Photoinitiated decomposition of HNCO near the H+NCO threshold: Centrifugal barriers and channel competition

M. Zyrianov, A. Sanov, Th Droz-Georget, H. Reisler

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22 Scopus citations


The decomposition of jet-cooled HNCO is investigated near the H+NCO channel threshold [D0(H+NCO)=38 370 cm-1]. Dissociation to H+NCO at energies 17-411 cm-1 above D0(H+NCO) proceeds on the ground potential energy surface (S0), apparently without a barrier. The rotational state distributions of the NCO(X2Π3/2,0010) fragment are well described by phase space theory (PST), provided that dynamical constraints are included. These constraints are associated with long range (4-7 Å) centrifugal barriers, which are significant even near threshold because of the small reduced mass of H+NCO, and result in a fraction of energy deposited in fragment rotation much smaller than predicted by unconstrained PST. The influence of orientation averaging on the attractive, long-range part of the potential is discussed, and it is argued that angular averaging with respect to the center of mass of the rotating polyatomic fragment results in a shift in the effective potential origin, accompanied by an attenuation of the magnitude of the potential compared to its value for fixed H-N distance. Following initial S1(1A″)←S0(1A′) excitation and internal conversion to S0, HNCO(S0) decays both via unimolecular decomposition of H+NCO and intersystem crossing to the dissociative first triplet state, T1 [yielding NH(X3-)+ CO products]. The competition between the two processes is interrogated by monitoring changes in the relative yields of NCO and NH(X3-) as a function of excitation energy. It is concluded that near D0(H+NCO), the S0→T1 intersystem crossing rate is several-fold faster than the H+NCO unimolecular decomposition rate.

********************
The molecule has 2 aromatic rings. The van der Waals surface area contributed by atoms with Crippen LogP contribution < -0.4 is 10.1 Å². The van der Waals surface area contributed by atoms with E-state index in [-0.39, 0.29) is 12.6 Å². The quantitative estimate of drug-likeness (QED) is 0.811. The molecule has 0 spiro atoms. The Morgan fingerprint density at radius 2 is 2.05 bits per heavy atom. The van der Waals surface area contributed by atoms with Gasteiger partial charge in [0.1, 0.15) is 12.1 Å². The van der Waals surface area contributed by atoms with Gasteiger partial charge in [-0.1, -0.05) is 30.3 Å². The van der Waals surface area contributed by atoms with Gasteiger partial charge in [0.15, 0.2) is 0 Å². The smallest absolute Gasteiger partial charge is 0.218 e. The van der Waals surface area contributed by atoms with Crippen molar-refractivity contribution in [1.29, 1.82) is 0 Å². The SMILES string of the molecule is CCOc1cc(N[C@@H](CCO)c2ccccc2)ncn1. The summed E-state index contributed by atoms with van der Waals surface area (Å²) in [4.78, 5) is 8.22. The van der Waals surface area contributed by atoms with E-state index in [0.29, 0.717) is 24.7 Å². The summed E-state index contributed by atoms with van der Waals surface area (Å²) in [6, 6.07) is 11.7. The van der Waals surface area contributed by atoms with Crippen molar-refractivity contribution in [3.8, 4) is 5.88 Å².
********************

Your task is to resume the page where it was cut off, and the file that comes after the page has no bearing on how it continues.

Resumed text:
Original languageEnglish (US)
Pages (from-to)10774-10783
Number of pages10
JournalJournal of Chemical Physics
Issue number22
StatePublished - Jun 8 1999

ASJC Scopus subject areas

  • General Physics and Astronomy
  • Physical and Theoretical Chemistry


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